IT'S ALL FREE! Legal Lingo

As a new legal nurse consultant, you may be confronted with some unfamiliar legal terms.  When an attorney wants to talk to you about "the meds", chances are you won't be discussing medications.  And if the attorney mentions "the OC", you won't be discussing that old television show that was based on Orange County, California. Here are a baker's dozen acronyms, abbreviations and phrases to get you started on your way to understanding medical malpractice legal lingo.

# Abbreviation Term
1. Co-D Co-defendant. When a plaintiff sues more than one person or entity, those who are sued are co-defendants.
2. D Defendant. A person or entity that has had a lawsuit filed again him/her/it.
3. Meds (or The Meds) Medical records.
4. OC Opposing counsel. For the plaintiff, opposing counsel is the defendant's attorney. For the defense, opposing counsel is the plaintiff's attorney.
5. PD Pre-deposition. A meeting held by an attorney with a client, fact witness, or expert prior to the deposition to review facts of the case and anticipated testimony.
6. PL Plaintiff. The person who initiates a lawsuit.
7. RC Records custodian. The person responsible for keeping documents for an entity. In medical malpractice, the documents are usually medical records which are allowed into evidence if the records custodian certifies that the medical records are accurate and complete.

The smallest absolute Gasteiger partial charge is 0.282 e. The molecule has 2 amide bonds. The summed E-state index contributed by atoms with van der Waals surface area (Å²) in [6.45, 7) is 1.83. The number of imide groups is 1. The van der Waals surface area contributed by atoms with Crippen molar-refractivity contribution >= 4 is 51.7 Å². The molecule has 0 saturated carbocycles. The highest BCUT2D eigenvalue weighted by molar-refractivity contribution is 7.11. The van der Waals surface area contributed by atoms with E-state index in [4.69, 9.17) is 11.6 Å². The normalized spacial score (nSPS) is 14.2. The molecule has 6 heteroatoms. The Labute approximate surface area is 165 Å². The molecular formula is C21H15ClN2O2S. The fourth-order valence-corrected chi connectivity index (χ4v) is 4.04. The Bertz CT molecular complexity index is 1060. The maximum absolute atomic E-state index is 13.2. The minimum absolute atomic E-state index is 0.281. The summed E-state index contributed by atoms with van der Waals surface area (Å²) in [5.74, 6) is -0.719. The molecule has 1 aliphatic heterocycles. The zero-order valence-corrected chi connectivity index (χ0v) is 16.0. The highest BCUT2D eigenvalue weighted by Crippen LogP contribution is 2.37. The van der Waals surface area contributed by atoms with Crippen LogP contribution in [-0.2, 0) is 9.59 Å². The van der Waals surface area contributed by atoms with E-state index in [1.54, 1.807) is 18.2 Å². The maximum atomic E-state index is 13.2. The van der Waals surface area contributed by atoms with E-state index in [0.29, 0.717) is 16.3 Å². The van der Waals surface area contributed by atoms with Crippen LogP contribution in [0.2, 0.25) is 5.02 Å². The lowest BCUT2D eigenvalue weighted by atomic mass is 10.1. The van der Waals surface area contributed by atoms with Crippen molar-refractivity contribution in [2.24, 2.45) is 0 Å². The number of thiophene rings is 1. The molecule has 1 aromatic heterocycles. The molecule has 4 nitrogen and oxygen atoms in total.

8. RFP / RTP / RPD Request for production / request to produce / request for production of documents. This refers to a demand for the opposing party to supply paper and electronic documents, such as medical records, accident reports, expert reports, liability insurance policies, etc.
9. Rogs Interrogatories. These are written questions used in the discovery process to get information from the plaintiff and defense. Interrogatories frequently ask for plaintiff demographic data (name, age, marital status, etc.), employment status, treating physicians, treating hospitals, etc. Interrogatories to defendants ask for demographic data as well as staffing schedules, names of treating staff, board certification of physicians, etc.
10. SDT Subpoena duces tecum. A command for a witness to bring documents, such as medical records.
11. SOC Standards of care. General practices that a reasonable professional should exercise under specific circumstances. In medical malpractice, standards of care can refer to policies, procedures, guidelines, etc. used by health care professionals.
12. SOL Statute of Limitations. The amount of time in which a lawsuit must be filed, according to state or federal statutes. For example, a person initiating a medical malpractice lawsuit in some states must file the case within two years of the alleged malpractice.
13. Stip Stipulation. Facts or evidence that the parties in a lawsuit agree on. For example, the parties in a plastic surgery case may stipulate that pre- and postoperative photographs can be admitted without authentication.

...Katy Jones